• + public subsidy to students
  • Purely private institutions
    • Tuitions only
two sectors
Two Sectors?

Public

Private

slide40
Harvard expenditures
  • 60% Projects
      • 65% levy
  • 30% Tuitions
      • 55% on scholarship
  • 10% Donations
      • 29.2B at 16.7% p.a.
dancing with private participation
Dancing with private participation
  • Recognizing private contributions
  • Blurring the sectoral boundaries
  • Innovations of private participation
  • Focusing on learners
  • Living with the “market”
  • Moving beyond the civil service ideology
  • New framework of accountability
slide42
5

Philanthropy in Higher Education

slide43
Evolution of Terminology
  • Fundraising
  • Resource Development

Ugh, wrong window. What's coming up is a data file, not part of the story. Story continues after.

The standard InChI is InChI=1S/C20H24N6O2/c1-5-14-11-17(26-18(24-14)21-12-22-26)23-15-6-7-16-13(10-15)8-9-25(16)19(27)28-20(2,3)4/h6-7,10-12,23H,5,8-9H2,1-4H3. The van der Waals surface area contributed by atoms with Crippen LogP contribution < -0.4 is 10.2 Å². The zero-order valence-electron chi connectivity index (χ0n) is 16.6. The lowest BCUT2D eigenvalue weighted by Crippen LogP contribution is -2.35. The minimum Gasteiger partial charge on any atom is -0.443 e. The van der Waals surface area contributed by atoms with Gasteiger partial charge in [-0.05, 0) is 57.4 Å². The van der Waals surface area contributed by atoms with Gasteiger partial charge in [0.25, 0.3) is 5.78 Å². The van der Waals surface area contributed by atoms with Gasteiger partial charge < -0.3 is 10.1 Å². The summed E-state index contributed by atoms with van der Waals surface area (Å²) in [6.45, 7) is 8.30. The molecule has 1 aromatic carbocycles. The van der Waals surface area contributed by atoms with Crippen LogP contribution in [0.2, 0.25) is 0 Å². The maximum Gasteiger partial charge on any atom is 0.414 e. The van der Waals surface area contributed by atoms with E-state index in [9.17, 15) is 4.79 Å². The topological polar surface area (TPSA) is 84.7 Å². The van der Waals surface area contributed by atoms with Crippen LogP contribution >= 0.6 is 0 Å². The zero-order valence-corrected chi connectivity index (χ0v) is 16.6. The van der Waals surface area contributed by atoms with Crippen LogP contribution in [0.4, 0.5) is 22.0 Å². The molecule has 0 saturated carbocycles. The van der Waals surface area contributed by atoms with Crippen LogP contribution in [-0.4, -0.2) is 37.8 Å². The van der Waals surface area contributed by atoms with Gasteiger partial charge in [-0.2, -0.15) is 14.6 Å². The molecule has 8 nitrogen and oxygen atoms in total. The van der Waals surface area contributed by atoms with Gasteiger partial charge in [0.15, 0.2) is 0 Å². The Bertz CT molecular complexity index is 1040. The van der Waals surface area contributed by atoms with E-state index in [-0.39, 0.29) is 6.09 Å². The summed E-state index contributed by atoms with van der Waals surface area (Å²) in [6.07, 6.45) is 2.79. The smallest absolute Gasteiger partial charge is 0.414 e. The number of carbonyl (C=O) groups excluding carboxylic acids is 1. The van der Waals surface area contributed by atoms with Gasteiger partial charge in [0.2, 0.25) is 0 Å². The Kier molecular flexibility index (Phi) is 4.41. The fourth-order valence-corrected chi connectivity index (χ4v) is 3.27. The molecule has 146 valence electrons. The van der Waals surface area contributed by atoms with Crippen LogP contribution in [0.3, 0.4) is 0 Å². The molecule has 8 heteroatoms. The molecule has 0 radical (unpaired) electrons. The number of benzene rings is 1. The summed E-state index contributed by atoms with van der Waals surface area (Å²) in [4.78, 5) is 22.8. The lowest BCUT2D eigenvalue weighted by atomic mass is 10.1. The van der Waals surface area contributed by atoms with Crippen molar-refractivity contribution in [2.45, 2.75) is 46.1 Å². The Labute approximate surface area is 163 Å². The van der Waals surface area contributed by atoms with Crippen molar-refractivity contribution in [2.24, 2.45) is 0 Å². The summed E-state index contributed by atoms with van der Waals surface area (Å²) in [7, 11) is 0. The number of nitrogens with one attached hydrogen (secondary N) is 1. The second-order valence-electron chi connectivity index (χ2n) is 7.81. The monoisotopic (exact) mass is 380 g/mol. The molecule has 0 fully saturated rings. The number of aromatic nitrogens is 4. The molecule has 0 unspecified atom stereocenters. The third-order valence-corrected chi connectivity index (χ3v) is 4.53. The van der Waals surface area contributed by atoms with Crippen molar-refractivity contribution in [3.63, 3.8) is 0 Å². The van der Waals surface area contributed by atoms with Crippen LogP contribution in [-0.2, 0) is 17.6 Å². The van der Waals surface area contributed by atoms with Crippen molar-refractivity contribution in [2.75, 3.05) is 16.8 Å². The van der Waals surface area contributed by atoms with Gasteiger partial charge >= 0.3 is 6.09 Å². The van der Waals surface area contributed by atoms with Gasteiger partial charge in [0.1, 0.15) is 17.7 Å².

• Institutional Advancement
institutional advancement
Institutional Advancement
  • Mobilizing resources beyond government appropriation
  • for the advancement of the institution in areas of prime importance
  • hence enabling the institution to achieve excellence at a higher plane
  • thereby empowering the institution to enjoy autonomy at a new level
institutional advancement45
Institutional Advancement
  • Donation is not charity to the deprived
  • Donation is partnership with the strong
  • Donation is endorsement of mission
  • Donation is recognition of contribution
higher education resources
Higher Education Resources

Donations, Endowment Investments

Public Appropriation, Subsidies, …

Projects, Services, ..

philanthropy a different pie
Philanthropy: a different pie

Government Appropriation + Learners’ Fees + Projects

Government Appropriation

Government Appropriation + Learners’ Fees + Projects + Private Donations

a different paradigm
Public funding

No money, no plan

Budget cut, activity reduction

Look for small money

Ask for money when poor

Funding is the limit

Doing what we did

Steady progress

Appropriation

Advancement

No vision, no money

Great vision, big money

Look for big money

Ask for money when strong

Sky is the limit